The purpose of resolutions is to help you to live a deliberate life. Think about the kind of person you’d like to be and the life you would like to live. Craft resolutions that will help put you on that path. So often, years fly by and our lives are spent jumping from task-to-task. A moment of truth will suddenly grab our attention, and we’ll look around and wonder what happened to our dreams. Resolutions are the steps you take towards being the person you want to be and living the life of your dreams. Think of skills you’d like to acquire, experiences you long to have, qualities you’d like to cultivate. Think of all the little things and the big things you wish you did or did better. That’s where you will find resolutions you’ll love and keep.
4. Be playful.
Self-improvement isn’t all fun and games. Although it is wonderful to kick a bad habit, make sure you round out your list with some lighter tasks. Think of things that will enrich your life or things that just sound fun. Include seemingly trivial items on your list.
For instance, one of the most trivial items my list this year includes: 7. Learn how to put on false eyelashes. It’s a silly thing to accomplish. I hardly even go out these days, but I’ve always wanted to get the hang of it. Several times I’ve attempted, but it always resulted in messing up my make-up right before a night on the town. The act of resolving to learn this little skill somehow gives me the focus and permission to devote an hour to learning it. In the scheme of life, I know how unimportant this is, but I also know it will be great to be able to confidently put them on anytime I want to for the rest of my life. I love that it’s an easily attainable goal, so after a single afternoon, I can check it off my list and declare it done. Every time a resolution is kept, no matter how silly it may be, your confidence gets bolstered and the more significant resolutions seem more attainable.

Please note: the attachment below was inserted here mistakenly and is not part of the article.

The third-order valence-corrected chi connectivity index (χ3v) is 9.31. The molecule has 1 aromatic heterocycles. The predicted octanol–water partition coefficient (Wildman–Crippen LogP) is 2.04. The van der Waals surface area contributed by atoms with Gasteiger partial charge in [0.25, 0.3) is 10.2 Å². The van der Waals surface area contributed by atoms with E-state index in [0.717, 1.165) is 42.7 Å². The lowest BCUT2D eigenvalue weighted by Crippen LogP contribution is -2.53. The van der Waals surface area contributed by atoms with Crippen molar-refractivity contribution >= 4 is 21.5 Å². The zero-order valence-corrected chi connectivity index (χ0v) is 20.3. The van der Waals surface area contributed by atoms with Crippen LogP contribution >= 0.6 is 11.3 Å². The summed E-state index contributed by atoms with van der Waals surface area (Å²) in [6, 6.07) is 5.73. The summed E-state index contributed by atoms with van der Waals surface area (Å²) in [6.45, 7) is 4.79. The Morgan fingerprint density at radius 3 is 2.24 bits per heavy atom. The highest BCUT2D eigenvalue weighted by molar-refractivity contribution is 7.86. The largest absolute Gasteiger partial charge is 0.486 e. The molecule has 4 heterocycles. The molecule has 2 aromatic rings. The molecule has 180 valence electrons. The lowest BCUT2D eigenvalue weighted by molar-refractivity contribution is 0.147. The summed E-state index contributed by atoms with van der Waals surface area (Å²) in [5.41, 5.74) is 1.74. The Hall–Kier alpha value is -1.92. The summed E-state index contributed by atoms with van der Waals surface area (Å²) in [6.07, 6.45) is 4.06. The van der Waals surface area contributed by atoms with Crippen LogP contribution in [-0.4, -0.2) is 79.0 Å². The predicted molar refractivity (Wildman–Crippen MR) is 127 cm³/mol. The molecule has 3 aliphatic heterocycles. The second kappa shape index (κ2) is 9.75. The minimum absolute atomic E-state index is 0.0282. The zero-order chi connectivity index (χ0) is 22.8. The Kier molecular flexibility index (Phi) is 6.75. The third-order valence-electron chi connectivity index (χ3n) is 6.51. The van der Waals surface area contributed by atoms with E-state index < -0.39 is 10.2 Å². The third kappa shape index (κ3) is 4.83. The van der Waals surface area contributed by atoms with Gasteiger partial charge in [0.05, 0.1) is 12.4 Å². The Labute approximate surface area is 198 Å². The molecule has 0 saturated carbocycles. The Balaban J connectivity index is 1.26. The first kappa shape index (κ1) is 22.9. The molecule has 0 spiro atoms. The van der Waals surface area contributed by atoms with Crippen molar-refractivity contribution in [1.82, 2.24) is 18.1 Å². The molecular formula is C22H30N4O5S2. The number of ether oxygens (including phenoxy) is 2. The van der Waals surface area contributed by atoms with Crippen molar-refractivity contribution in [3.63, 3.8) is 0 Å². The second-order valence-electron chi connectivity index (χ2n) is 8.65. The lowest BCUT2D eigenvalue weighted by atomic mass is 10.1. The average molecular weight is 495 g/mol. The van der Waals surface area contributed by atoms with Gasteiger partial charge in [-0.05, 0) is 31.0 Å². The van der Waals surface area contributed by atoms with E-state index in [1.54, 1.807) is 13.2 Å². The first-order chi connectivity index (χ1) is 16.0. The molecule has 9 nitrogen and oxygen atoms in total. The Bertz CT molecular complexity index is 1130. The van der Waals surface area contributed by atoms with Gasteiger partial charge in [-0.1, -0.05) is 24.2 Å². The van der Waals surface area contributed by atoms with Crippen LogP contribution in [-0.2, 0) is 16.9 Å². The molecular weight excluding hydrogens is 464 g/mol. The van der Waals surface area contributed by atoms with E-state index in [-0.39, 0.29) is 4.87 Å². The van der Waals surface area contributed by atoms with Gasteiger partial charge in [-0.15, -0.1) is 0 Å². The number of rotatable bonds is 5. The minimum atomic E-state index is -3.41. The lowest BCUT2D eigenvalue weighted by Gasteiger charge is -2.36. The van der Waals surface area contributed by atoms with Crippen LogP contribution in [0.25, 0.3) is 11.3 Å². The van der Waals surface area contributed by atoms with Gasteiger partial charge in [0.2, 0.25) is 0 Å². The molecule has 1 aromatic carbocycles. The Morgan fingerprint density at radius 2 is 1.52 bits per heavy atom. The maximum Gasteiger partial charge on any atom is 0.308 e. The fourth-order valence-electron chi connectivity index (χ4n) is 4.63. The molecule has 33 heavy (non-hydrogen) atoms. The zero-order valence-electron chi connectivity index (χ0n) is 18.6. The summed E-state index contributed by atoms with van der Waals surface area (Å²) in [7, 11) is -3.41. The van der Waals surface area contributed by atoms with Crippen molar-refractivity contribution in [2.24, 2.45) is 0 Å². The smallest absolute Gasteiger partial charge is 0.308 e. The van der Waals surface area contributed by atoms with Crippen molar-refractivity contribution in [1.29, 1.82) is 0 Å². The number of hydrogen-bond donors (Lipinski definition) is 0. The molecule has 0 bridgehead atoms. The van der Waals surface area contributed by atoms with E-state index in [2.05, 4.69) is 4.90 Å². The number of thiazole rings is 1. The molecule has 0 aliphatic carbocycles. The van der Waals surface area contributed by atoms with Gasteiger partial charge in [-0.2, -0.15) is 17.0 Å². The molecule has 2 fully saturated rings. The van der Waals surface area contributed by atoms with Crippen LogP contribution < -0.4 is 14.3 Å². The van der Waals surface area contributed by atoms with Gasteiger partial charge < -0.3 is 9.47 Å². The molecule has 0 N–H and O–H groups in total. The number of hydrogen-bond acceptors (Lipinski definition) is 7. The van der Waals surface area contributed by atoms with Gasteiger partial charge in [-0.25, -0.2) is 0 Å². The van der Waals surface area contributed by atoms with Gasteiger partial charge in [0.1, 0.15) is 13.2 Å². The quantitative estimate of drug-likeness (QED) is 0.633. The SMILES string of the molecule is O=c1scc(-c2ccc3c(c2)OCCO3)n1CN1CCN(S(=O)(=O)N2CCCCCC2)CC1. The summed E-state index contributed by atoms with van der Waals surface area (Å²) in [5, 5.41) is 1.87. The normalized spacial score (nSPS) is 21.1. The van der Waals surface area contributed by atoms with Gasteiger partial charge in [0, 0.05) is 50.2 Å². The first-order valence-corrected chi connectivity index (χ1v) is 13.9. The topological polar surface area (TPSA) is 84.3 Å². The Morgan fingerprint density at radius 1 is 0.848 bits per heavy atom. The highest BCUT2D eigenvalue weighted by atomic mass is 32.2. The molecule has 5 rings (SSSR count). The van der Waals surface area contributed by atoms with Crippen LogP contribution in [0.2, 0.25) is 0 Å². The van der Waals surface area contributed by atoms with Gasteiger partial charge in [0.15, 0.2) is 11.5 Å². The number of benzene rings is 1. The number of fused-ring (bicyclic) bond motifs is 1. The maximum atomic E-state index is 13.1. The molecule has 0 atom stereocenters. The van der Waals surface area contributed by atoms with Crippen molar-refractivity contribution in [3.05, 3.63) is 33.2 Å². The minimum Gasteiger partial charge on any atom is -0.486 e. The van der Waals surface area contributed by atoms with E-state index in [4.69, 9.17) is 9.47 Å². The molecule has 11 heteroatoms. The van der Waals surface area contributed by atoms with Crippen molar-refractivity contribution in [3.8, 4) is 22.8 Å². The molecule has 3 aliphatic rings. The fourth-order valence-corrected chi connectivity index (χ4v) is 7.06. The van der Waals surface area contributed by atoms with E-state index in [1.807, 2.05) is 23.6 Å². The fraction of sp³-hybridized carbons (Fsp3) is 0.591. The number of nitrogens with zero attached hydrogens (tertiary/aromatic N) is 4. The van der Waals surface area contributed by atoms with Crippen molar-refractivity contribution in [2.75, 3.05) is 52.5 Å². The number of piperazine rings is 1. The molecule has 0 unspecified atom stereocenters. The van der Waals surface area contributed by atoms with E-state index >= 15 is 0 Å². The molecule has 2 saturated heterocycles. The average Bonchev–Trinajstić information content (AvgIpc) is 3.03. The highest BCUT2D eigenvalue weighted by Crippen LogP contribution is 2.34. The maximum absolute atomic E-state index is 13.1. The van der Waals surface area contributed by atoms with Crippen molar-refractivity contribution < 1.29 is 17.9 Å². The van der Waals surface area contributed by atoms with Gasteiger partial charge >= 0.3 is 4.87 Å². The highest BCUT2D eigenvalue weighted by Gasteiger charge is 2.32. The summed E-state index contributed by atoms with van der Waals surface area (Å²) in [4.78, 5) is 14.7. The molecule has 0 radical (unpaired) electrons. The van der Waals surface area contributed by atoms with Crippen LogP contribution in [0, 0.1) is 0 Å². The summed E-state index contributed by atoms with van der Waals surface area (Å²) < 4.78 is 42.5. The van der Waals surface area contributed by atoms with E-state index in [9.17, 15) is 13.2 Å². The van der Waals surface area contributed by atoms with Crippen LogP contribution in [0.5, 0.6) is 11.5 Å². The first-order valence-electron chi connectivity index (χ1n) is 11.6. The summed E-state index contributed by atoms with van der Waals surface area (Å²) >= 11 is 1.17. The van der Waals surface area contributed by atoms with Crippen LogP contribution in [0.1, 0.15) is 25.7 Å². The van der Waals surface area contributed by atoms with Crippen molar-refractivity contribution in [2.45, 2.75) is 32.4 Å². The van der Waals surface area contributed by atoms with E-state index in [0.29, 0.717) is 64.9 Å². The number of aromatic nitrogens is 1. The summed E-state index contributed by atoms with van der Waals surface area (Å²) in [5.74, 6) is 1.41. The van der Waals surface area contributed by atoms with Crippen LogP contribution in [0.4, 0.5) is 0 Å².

5. There is more than one new year.
The reason New Year’s Resolutions seem so powerful is the blank slate aspect of a fresh new year, but there is more than one start to the new year. Your birthday is another fresh start. Chinese New Year is just around the corner. Some religions have their own new year during various holidays. Each one of these affords you a blank slate. In truth, a blank slate appears anytime you want it to: a new day, a new week, a new month, a fresh breath with a resolution from this moment on. Life is yours for the changing, or as I like to see it, the subtle shaping. Every time you decide to live deliberately, you begin living a better life.
6. Give yourself a running start.
It’s hard to start being amazing when you’re hung over and your house is a wreck. That’s why I always give myself a 12 hour lead time before my resolutions begin, so I can be organized, clean, and refreshed at the start. For me that means early to bed on New Year’s Eve. I like to have Christmas tucked away and my house back in order. If I plan on watching what I eat, I start eating clean a few days before my official start date, because we tend to crave what we just ate and I don’t want cookies on my brain.